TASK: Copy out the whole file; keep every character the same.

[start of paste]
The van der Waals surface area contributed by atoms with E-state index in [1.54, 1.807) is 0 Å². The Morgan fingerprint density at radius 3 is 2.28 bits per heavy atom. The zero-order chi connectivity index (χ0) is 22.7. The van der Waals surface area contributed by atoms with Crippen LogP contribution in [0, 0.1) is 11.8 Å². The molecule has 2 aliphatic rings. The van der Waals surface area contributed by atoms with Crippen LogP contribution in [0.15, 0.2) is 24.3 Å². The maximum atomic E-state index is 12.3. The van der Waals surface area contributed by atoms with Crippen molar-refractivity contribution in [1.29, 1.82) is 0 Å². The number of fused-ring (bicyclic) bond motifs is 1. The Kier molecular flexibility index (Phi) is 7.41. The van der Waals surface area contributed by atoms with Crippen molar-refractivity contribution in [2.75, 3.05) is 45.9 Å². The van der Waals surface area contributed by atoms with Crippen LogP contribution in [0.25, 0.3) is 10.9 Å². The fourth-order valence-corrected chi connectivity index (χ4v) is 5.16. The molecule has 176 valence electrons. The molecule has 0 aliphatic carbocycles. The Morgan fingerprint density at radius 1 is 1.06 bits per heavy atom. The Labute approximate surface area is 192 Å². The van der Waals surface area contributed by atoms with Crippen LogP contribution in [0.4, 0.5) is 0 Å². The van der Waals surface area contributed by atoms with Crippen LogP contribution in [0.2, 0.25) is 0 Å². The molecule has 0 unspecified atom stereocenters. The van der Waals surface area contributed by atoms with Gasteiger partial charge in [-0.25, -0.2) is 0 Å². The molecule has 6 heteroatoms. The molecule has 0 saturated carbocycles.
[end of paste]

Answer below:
The van der Waals surface area contributed by atoms with E-state index in [1.54, 1.807) is 0 Å². The Morgan fingerprint density at radius 3 is 2.28 bits per heavy atom. The zero-order chi connectivity index (χ0) is 22.7. The van der Waals surface area contributed by atoms with Crippen LogP contribution in [0, 0.1) is 11.8 Å². The molecule has 2 aliphatic rings. The van der Waals surface area contributed by atoms with Crippen LogP contribution in [0.15, 0.2) is 24.3 Å². The maximum atomic E-state index is 12.3. The van der Waals surface area contributed by atoms with Crippen molar-refractivity contribution in [1.29, 1.82) is 0 Å². The number of fused-ring (bicyclic) bond motifs is 1. The Kier molecular flexibility index (Phi) is 7.41. The van der Waals surface area contributed by atoms with Crippen molar-refractivity contribution in [2.75, 3.05) is 45.9 Å². The van der Waals surface area contributed by atoms with Crippen LogP contribution in [0.25, 0.3) is 10.9 Å². The fourth-order valence-corrected chi connectivity index (χ4v) is 5.16. The molecule has 176 valence electrons. The molecule has 0 aliphatic carbocycles. The Morgan fingerprint density at radius 1 is 1.06 bits per heavy atom. The Labute approximate surface area is 192 Å². The van der Waals surface area contributed by atoms with Crippen LogP contribution in [0.4, 0.5) is 0 Å². The van der Waals surface area contributed by atoms with Crippen LogP contribution in [0.2, 0.25) is 0 Å². The molecule has 0 unspecified atom stereocenters. The van der Waals surface area contributed by atoms with Gasteiger partial charge in [-0.25, -0.2) is 0 Å². The molecule has 6 heteroatoms. The molecule has 0 saturated carbocycles.